#1514 jump to far line number where it has never been before takes 1 minute

Bug
closed-rejected
Neil Hodgson
None
5
2013-08-31
2013-08-14
Jim Michaels
No

on files that have 100,000 lines (about the limit for a 32-bit application unfortunately), SCI_GOTOLINE takes about 1 minute on an i7-3970x (3.5GHz, 6C 12 thread) with 64GB RAM. it takes up to 30 minutes on an old pentium 4 HT 2.8GHz (1C 2 thread) with 3GB RAM. but this only happens when the difference in lines is large and the editor has not been near that vicinity before.

on my other editor it pops.

Discussion

  • Jim Michaels
    Jim Michaels
    2013-08-14

    you aren't perchance reading/writing through the entire file with every change are you? that's what it feels like. hmm. no, actually, it's slower than that, because I can write a c++ program that writes 100k lines very fast. in fact, I have processed a 3GB email inbox using fopen/fclose, etc in 6 minutes. using CreateFile/ReadFile/WriteFile/CloseHandle according to the MSDN 64-bit filesystem strategy was extremely slow (6 hours) for some reason I can't explain, but fopen/fread/fwrite/fsetpos/fgetpos are 64-bit and work fine for large files past the 32-bit 2GiB or 4GiB limitation (but beware of conversions to/from int or long or using int or long for array indexes or for a file position, use int64_t or uint64_t and I use std::vector with #include initializer_list instead of arrays and std::map for associative arrays where you need to do abc["hello"]=12;).

     
    Last edit: Jim Michaels 2013-08-14
  • I guess it's due either to highlighting or line wrapping. Both does incremental work, so doesn't process the parts that aren't yet useful, so it may have to highlight 100k lines after the seek. And line wrapping is really slow, maybe particularly in Scintilla, not sure -- if you have it enabled, try disabling it just to see the difference.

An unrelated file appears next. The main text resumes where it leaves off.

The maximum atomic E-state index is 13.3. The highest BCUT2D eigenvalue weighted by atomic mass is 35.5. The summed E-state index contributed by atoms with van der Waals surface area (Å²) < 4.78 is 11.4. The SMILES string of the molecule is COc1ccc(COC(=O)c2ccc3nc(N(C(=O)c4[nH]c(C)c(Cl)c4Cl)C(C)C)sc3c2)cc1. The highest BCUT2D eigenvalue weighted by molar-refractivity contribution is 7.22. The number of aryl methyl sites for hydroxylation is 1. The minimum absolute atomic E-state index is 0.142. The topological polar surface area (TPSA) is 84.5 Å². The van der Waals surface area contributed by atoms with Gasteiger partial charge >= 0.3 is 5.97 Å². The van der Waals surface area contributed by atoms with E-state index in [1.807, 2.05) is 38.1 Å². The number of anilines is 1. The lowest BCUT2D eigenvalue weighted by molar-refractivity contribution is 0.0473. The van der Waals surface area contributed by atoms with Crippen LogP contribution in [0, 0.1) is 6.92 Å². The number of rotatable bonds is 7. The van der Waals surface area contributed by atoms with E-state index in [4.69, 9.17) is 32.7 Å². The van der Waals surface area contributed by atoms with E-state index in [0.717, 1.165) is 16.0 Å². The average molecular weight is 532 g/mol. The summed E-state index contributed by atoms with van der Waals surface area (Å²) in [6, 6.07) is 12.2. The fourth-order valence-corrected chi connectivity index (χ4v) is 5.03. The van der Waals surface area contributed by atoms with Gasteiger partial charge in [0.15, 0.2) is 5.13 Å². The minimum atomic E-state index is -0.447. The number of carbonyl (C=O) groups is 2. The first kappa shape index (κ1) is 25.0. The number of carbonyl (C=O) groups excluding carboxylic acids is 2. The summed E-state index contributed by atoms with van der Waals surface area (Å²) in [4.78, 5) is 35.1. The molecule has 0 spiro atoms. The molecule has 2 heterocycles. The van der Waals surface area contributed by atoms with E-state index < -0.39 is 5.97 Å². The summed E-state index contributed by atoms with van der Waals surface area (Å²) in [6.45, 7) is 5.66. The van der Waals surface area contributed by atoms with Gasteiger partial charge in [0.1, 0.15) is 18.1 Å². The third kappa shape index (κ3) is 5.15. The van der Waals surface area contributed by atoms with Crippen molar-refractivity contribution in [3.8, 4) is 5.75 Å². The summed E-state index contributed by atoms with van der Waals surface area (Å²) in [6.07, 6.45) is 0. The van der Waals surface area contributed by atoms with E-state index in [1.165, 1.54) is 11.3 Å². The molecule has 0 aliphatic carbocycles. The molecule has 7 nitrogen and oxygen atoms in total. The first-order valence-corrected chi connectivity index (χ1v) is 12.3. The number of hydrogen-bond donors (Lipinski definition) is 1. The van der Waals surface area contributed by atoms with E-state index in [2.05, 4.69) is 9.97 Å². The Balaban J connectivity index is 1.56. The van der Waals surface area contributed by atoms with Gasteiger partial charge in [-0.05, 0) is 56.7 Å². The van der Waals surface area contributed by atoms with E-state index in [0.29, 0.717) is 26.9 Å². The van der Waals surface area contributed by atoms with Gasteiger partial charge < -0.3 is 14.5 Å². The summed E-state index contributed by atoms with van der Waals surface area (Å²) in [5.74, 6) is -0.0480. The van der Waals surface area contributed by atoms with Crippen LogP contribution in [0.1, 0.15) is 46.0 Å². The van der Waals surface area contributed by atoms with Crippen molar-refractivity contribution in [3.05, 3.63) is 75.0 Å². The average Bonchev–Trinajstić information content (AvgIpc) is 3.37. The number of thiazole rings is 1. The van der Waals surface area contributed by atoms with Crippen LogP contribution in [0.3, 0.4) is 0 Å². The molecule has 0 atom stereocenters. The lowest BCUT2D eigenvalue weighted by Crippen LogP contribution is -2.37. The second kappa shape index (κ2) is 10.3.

And no, Scintilla doesn't touch files.

     
  • Neil Hodgson
    Neil Hodgson
    2013-08-14

    Source code lines normally average somewhere between 30 and 100 characters so 100,000 lines will commonly be between 3 and 10 MB so should be well below the limit for a 32-bit application.

    Scintilla takes about half a second to display line 100,000 of a 400 MB C++ file on an i7 870. Perhaps you have a file that contains many wide lines, so that lexical analysis up to the displayed area takes more time. If this is the case then features such as syntax styling, folding, and line wrapping should be turned off until you are happy with the performance.

     
  • Jim Michaels
    Jim Michaels
    2013-08-15

    takes about 1/2 second on my i7-3970x for 100k lines (scite's max). should be instantaneous.

    the memory usage of scite causes an out-of-memory error at 200,000 lines. I have 64GB of memory, but because it's 32-bit, this is a problem. it has large overhead I guess.

     
  • Jim Michaels
    Jim Michaels
    2013-08-15

    a test file was 162313278 bytes and it had 2,115,219 lines and consumed 358720KiB peak according to task manager (so I was wrong about the line numbers, it's more about size I think), but I could not double it before getting an out of memory error.

    a max filesize test showed me that an 7.8MB html file can be loaded and multiplied 31 times and then it will give the out of memory error, which is 241.8MB. so that's approximately the max filesize. the memory consumed was 831372KiB, so overhead ratio was 8313721024/(317839789)=3.502912:1 so I think the overhead ratio is not too bad considering.

    I was wondering if I can get the goto line number to be instant. I was going to say close this bug, but I forgot the original title and got sidetracked.

     
    Last edit: Jim Michaels 2013-08-15
  • Neil Hodgson
    Neil Hodgson
    2013-08-16

    • status: open --> open-rejected
    • assigned_to: Neil Hodgson
     
  • Neil Hodgson
    Neil Hodgson
    2013-08-31

    • status: open-rejected --> closed-rejected